COPIED RIGHT

Unnecessary Detail?

Eugene Volokh | 7.27.2021 8:01 AM

From the Minnesota disorderly conduct statute:

Whoever does any of the following in a public or private place, including on a school bus, knowing, or having reasonable grounds to know that it will, or will tend to, alarm, anger or disturb others or provoke an assault or breach of the peace, is guilty of disorderly conduct, which is a misdemeanor:

(1) engages in brawling or fighting; or

(2) disturbs an assembly or meeting, not unlawful in its character; or

(3) engages in offensive, obscene, abusive, boisterous, or noisy conduct or in offensive, obscene, or abusive language tending reasonably to arouse alarm, anger, or resentment in others.

A person does not violate this section if the person’s disorderly conduct was caused by an epileptic seizure.

I would think that the last sentence wouldn’t really be necessary, at least to the extent it’s aimed at capturing involuntary conduct: It’s a general principle of criminal law that involuntary conduct (e.g., sleepwalking and actions during a seizure) isn’t covered by the law, under the so-called actus reus doctrine. I suppose it might be good to make this extra clear, though perhaps there’s some risk that courts might infer that Minnesota statutes that lack such a provision implicitly reject the actus reus doctrine. But in any event, I’ve never seen something like this in a statute, so I thought I’d note it.

(It might be a crime to do something knowing that you’re at risk of involuntary conduct that causes injury—for instance,  it may be reckless driving to drive when you know you’re subject to extremely frequent seizures, or for that matter when you know you’re very likely to fall asleep or otherwise lose consciousness—but that doesn’t seem to apply here.)

19 Responses

  1. Open Thread about a MN statute. I share Volokh’s view that the last provision is utter surplusage – but what if a court viewed it as essential? It seems to me this leaves open the notion that other recognized causes of diminished capacity to control one’s actions – like schizophrenia, Tourette Syndrome, brain damage, and so many more – are excluded for the defense because of the statute’s specific reference to epilepsy.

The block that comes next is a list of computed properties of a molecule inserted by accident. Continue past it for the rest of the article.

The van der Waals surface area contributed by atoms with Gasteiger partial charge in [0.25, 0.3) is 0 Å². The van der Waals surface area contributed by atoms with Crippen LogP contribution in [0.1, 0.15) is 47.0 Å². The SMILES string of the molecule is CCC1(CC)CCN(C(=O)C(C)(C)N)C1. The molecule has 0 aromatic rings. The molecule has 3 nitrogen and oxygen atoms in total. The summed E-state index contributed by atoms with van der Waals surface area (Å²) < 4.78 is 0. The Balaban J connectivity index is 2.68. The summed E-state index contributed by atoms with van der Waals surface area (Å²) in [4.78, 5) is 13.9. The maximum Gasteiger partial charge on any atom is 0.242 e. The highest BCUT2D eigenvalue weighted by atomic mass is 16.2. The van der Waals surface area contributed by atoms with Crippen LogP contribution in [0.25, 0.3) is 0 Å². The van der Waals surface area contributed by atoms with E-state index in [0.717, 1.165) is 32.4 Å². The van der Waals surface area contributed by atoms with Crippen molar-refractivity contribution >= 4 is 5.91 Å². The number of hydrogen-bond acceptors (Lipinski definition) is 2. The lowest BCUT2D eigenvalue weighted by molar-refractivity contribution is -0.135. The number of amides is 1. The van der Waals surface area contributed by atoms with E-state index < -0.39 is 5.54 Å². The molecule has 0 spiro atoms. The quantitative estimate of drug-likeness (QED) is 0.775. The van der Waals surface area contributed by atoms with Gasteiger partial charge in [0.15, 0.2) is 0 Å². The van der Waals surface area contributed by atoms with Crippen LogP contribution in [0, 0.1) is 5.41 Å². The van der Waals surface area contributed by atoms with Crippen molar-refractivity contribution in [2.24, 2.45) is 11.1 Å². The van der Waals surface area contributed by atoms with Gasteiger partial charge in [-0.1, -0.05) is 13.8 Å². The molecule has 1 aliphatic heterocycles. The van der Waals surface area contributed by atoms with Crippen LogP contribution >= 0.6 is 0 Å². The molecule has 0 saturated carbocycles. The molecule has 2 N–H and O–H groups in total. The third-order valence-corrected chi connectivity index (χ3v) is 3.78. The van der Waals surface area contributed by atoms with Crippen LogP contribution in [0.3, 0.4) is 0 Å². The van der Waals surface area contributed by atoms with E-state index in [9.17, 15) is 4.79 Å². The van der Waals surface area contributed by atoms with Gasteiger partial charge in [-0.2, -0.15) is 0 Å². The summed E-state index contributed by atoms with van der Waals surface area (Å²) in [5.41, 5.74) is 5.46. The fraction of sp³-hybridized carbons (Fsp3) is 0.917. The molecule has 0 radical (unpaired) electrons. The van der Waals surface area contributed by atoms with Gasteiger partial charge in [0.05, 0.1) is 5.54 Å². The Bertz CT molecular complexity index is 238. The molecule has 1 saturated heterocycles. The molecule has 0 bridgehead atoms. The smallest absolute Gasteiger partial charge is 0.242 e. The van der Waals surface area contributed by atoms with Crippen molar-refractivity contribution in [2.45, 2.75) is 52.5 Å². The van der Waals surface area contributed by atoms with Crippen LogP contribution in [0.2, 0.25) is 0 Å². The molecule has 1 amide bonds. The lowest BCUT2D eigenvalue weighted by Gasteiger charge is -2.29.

Statutes can change the common law and usually do, in some way or another. Careful drafting is always an issue, even in small stuff, like a disturbing the peace statute. Just think about how much mischief there is both intentional and totally unintended in drafting huge bills in a short time and without lengthy debate and public hearings.

    In Congress, there used to be a corrective process called “technical corrections”. It depended on serious committee work and a will to get it right. A recent huge example were the last tax cuts. Even IRS had trouble issuing Regs because there was so much careless language in the rush to do the tax cuts, without even extensive committee work. There have been no technical corrections to that Act, AFAIK.

    I think there have been none to ACA. There won’t be to the next big bill either. Congress doesn’t work very well any more.

    NOVA can speak to the most recent big bills, the COVID emergency stuff in two admins. I haven’t followed closely but I would bet they were carelessly written as well.

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    • It seems to me this leaves open the notion that other recognized causes of diminished capacity to control one’s actions – like schizophrenia, Tourette Syndrome, brain damage, and so many more – are excluded for the defense because of the statute’s specific reference to epilepsy.

      That sounds like a carveout to on particular legislator for whom the issue was a perpetual hobbyhorse–thus had to be included or they wouldn’t support it, or something like that. I say, knowing nothing about how it was actually done.

      But it would seem to me like there should be a general standard for all such laws regarding diminished or compromised capacity, where other remedies that did not completely immunize the instigating party (re: the epileptic or the schizophrenic who puts themselves in a situation where some uncontrollable aspect of their health might post a risk to others–and they are aware of the potential risk they might be posing) were part of it. Such as mandatory counseling, a stint in a mental health or rehab facility, fines for negligence, etc.